Nature & Mountains

How altitude affects your health

Altitude has significant effects on the body and our health, at many levels. Whether you’re living at altitude or practising activities at high altitudes, our bodies undergo fascinating adaptations. So, what are the effects of altitude on health? This article explains the impact on breathing, the cardiovascular system, physical fitness and the immune system.

A runner on a a high mountain trail on a sunny day
Whether you are trail-running or hiking, the mountains are waiting for you! © Sportsulting

The effects of altitude on the cardiovascular system

Altitude has a significant impact on the cardiovascular system. When we are at high altitudes, the decrease in atmospheric pressure leads to an increase in heart rate and blood pressure. Although this may seem worrying, these cardiovascular adaptations are actually beneficial to our health. Let’s find out why…

The production of red blood cells

One of the body’s main responses to altitude is to stimulate the production of red blood cells. At higher altitudes, where oxygen is less abundant, the body reacts by increasing the production of red blood cells, which are responsible for transporting oxygen to the tissues. This increase in the number of red blood cells results in better oxygenation of the muscles and organs, improving their function and performance.

The production of antioxidants

What’s more, altitude also encourages the production of antioxidant enzymes. These enzymes act as protective agents, neutralising free radicals, which are harmful to cells and can damage the walls of blood vessels. By strengthening antioxidant defence mechanisms, the body is better protected against oxidative damage and oxidative stress, thereby reducing the risk of cardiovascular diseases such as coronary heart disease and stroke.

A man, equipped with a helmet and climbing gear, climbs to the top of a rock face in the Alps.
Enjoy the views as well as the health benefit of exercising at altitude © Alti-Mag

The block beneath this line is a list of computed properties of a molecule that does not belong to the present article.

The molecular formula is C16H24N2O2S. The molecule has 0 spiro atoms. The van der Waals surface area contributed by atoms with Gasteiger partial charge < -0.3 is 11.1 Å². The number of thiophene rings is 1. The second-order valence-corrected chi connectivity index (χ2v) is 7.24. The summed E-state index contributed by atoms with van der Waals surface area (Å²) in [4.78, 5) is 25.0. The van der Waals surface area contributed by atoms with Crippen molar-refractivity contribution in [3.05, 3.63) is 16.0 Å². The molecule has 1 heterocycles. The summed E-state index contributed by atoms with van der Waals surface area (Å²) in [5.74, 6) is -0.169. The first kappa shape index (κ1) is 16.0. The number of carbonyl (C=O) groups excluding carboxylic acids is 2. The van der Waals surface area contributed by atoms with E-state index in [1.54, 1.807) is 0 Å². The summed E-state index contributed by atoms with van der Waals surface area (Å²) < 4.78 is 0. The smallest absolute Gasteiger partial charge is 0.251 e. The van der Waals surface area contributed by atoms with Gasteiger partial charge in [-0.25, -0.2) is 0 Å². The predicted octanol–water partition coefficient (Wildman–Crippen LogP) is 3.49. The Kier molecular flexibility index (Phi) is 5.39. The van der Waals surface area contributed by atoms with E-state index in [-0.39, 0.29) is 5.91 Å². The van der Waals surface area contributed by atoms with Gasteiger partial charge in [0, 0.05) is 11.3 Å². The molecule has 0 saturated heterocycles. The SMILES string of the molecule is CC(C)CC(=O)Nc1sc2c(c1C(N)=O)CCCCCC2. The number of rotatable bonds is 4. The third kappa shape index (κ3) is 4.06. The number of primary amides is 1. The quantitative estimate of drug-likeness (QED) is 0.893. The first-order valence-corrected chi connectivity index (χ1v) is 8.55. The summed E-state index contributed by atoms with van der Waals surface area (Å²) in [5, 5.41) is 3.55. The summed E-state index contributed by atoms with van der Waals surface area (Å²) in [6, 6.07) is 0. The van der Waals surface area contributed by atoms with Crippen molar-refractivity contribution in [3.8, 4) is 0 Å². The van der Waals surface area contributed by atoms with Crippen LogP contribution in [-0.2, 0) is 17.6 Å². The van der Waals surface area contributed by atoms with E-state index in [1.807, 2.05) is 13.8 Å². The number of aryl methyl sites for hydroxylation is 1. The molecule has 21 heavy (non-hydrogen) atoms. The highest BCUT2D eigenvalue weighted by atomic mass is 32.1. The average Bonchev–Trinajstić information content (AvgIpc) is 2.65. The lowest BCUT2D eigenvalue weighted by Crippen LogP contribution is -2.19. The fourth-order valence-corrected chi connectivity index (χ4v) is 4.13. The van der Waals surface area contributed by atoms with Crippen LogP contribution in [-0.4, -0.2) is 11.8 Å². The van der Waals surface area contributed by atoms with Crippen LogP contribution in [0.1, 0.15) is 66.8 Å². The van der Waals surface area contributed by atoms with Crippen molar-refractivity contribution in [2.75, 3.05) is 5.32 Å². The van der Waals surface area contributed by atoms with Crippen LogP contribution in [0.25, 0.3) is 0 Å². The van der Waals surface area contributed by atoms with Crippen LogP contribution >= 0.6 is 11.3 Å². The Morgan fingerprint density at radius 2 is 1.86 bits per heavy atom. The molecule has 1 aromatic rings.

The cardiovascular system

Research has also shown that living at altitude can have a beneficial effect on the cardiovascular system. For example, a 2021 scientific study found that people living at higher altitudes had a lower prevalence of high blood pressure. The researchers attributed this observation to the body’s adaptation to altitude, which leads to improved endothelial function, reduced arterial stiffness and lower peripheral vascular resistance.

Blood pressure

Similarly, exposure to altitude for a few weeks could reduce blood pressure in hypertensive individuals. Research suggests that this reduction in blood pressure is due to a reduction in vascular resistance, which improves blood circulation.

Adaptation to altitude stimulates the production of red blood cells, promotes the production of antioxidant enzymes and may even reduce the risk of arterial hypertension.

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The benefits of altitude on health – the physical condition

Living at altitude has many advantages for improving physical fitness. The high-altitude environment, characterised by reduced atmospheric pressure and lower oxygen availability, creates stimulating conditions for the body, leading to beneficial adaptations.

Benefits for endurance

One of the main benefits of altitude is improved endurance. When we are exposed to high altitudes, our bodies adapt to compensate for the reduced oxygen available by increasing our lung capacity. By breathing air that has less oxygen, our lungs have to work harder to supply the same amount of oxygen to our bodies. This strengthens the respiratory muscles and improves the efficiency of breathing, leading to greater cardiorespiratory endurance.

What’s more, altitude training is thought to improve endurance in athletes. The researchers found that participants who trained regularly at altitude showed a significant increase in their aerobic capacity, i.e. an improvement in their ability to store oxygen. These results were measured using endurance tests such as maximum oxygen consumption (VO2max). In addition, altitude training also showed positive effects on improving exercise capacity at low altitudes.

Strengthening muscles

In addition, the increased physical effort at high altitudes also stimulates muscle strengthening. Physical activities such as hiking, skiing and mountaineering place greater demands on the muscles, as they have to work against gravity and put in extra effort to maintain performance. Living or training at altitude can help to develop greater muscle mass and serves to improve strength and power.

The effects of altitude on the metabolism

Similarly, a study published in the Journal of Applied Physiology shows that altitude training has beneficial effects on metabolism and fat burning.

The researchers found that altitude training increased energy expenditure at rest and encouraged greater use of fat as an energy source during exercise. These metabolic adaptations may contribute to better weight management and improved body composition.

A paraglider soaring over the snowy peaks of the Alps
What if you were to go higher? © Les 2 Alpes

These examples of scientific research highlight the benefits of altitude on physical fitness, in particular improving endurance, strengthening muscles and optimising metabolism.